Windows XP is one of the most popular operating systems, and although it has been around for quite a few years, many people still use it. If you have an old computer that you want to recover, or if you want to install XP on a new computer, then it shouldn't take long.
Note: Microsoft no longer supports Windows XP, which means that updates for this system are no longer released. So consider installing Windows 7 or Windows 8.
Part 1 of 3: Setting up
Step 1. Your computer must meet (or exceed) the minimum system requirements to run Windows XP
You can find information about the components of your computer in its instruction manual or by using the DirectX diagnostics.
- To run DirectX Diagnostics, open the Run dialog (press WinKey + R), enter DXDIAG and click OK.
- Minimum system requirements
- Processor: 300 MHz (Intel or AMD)
- RAM: 128 MB
- 1.5 GB of free disk space
- Video card: Super VGA (800x600)
- CD / DVD-ROM
- Keyboard and Mouse
- AC adapter (for network connection)
- Sound card and speakers or headphones
Step 2. Find your Windows XP key
It is printed on a sticker on the disc box or on the system unit. A key is a set of 25 characters, divided into 5 groups (5 characters per group). You will need a key to complete the Windows installation.
Step 3. Configure your computer to boot from CD / DVD drive (not hard drive)
This will allow you to boot from the installation disc. You can change the boot order in the BOOT menu in the BIOS.
- Press F9 or DEL several times to enter BIOS while booting the computer. Read this article for details.
- In the BOOT menu, set the CD / DVD-ROM to be the first boot device.
- If you are installing Windows XP from a USB stick, install the USB disk as the first boot device. To do this, be sure to connect the USB flash drive to your computer.
Part 2 of 3: Installation
Step 1. Insert the Windows XP installation disc into the optical drive, then save the changes and exit the BIOS
Your computer will reboot and the “Press any key to boot from CD” message will appear on the screen. Press any key to boot from the installation disc.
The computer will download the files it needs to start the installation; this may take a few minutes. After the download is complete, a welcome window will open
Step 2. The Welcome window will display several options, but if you are installing or reinstalling Windows XP, press Enter to customize your system installation options
Step 3. Read the license agreement and then press F8 to agree to its terms
Step 4. A list of hard disk partitions (or multiple disks) will be displayed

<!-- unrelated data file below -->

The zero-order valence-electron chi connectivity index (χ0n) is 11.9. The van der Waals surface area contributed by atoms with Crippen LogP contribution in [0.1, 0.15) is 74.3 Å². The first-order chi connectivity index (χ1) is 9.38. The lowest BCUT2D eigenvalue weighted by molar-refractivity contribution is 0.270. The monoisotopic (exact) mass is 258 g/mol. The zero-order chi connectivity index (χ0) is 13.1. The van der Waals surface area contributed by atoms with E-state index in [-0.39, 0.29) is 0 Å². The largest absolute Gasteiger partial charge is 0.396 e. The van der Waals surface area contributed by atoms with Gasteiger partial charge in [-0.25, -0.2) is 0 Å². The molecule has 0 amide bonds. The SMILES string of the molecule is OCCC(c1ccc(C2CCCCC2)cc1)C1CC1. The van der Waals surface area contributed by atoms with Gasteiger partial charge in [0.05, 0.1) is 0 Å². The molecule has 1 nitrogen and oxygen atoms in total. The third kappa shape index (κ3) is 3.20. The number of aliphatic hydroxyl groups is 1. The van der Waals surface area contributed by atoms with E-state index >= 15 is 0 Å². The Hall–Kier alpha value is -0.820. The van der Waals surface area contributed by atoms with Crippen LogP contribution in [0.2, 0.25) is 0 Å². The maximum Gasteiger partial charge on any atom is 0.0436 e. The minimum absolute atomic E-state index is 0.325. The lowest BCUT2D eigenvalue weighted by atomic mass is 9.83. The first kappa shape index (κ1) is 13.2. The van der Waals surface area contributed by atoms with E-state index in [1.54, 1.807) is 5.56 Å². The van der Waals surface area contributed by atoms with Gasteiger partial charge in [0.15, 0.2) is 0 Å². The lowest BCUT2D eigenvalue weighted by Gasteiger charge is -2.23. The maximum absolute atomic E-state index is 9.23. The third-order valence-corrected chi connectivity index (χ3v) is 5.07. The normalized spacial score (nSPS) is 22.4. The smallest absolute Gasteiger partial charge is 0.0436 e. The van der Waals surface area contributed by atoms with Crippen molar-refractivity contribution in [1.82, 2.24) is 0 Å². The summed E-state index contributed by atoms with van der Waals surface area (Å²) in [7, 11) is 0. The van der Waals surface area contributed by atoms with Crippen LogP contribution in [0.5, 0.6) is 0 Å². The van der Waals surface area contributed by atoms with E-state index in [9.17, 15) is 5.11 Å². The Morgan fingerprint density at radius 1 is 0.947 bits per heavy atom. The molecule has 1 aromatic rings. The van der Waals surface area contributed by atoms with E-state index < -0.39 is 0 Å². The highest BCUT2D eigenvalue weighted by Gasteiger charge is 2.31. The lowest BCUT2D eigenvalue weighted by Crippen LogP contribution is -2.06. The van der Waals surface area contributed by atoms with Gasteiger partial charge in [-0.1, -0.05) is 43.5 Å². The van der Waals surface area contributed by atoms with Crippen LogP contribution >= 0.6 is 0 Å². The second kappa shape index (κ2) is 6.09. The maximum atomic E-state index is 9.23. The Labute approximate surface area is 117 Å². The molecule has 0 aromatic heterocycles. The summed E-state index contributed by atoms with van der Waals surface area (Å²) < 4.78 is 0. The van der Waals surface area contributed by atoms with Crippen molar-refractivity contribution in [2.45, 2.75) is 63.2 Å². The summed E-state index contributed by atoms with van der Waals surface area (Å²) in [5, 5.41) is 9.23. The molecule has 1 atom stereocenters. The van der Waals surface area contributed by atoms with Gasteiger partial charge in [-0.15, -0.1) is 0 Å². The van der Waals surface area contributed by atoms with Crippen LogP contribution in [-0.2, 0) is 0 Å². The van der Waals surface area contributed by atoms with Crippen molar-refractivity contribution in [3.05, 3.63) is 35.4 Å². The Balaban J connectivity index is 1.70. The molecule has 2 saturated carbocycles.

If you are installing Windows XP on a new hard drive, you will see only one partition called Unallocated Space. If you already have a system installed on your disk, then, most likely, several partitions will be displayed.
- Installing Windows XP will erase all data on the selected partition. Therefore, select an empty section or a section with the data you need.
- You can delete partitions with the D key. They will turn into unallocated space. If you delete a partition, you will lose all data stored in it.
Step 5. Create a new partition
Select the unallocated space and press C. A new window will open where you can set the size of the partition to be created. Enter the size in megabytes (MB) and press Enter.
- By default, the size of the created partition will be equal to the size of the entire unallocated space. If you do not plan to create multiple sections, leave everything as default.
- Windows XP itself requires at least 1.5 GB (1536 MB) of free space. Therefore, create a partition that is at least 5 GB (5120 MB) or larger if you plan to install a lot of programs.
- You can create multiple partitions on one disk. This will allow you to store programs and media files in different partitions or install a different operating system. Windows XP can only be installed on one partition.
Step 6. Highlight a new section
After creating the section, you will be returned to the window where you can select the section. The new partition is usually called "C: Partition 1 [Raw]". Select it and press Enter.
Step 7. Select "Format the partition with NTFS file system" and press Enter
NTFS can handle large files and is more secure than FAT. NTFS also supports system-level compression.
- If the partition is larger than 32 GB, then you will not be able to select FAT.
- Do not select the "Quick Format" option, as in this case the hard disk will not be checked for errors or bad sectors. Therefore, format the disk completely. If the disc is damaged, it is best to replace it immediately.
Step 8. The duration of the formatting process depends on the size of the selected partition (the larger the size, the longer it will take)
Step 9. Windows will now start copying files from the installation disc and will ask you to restart your computer when this process is complete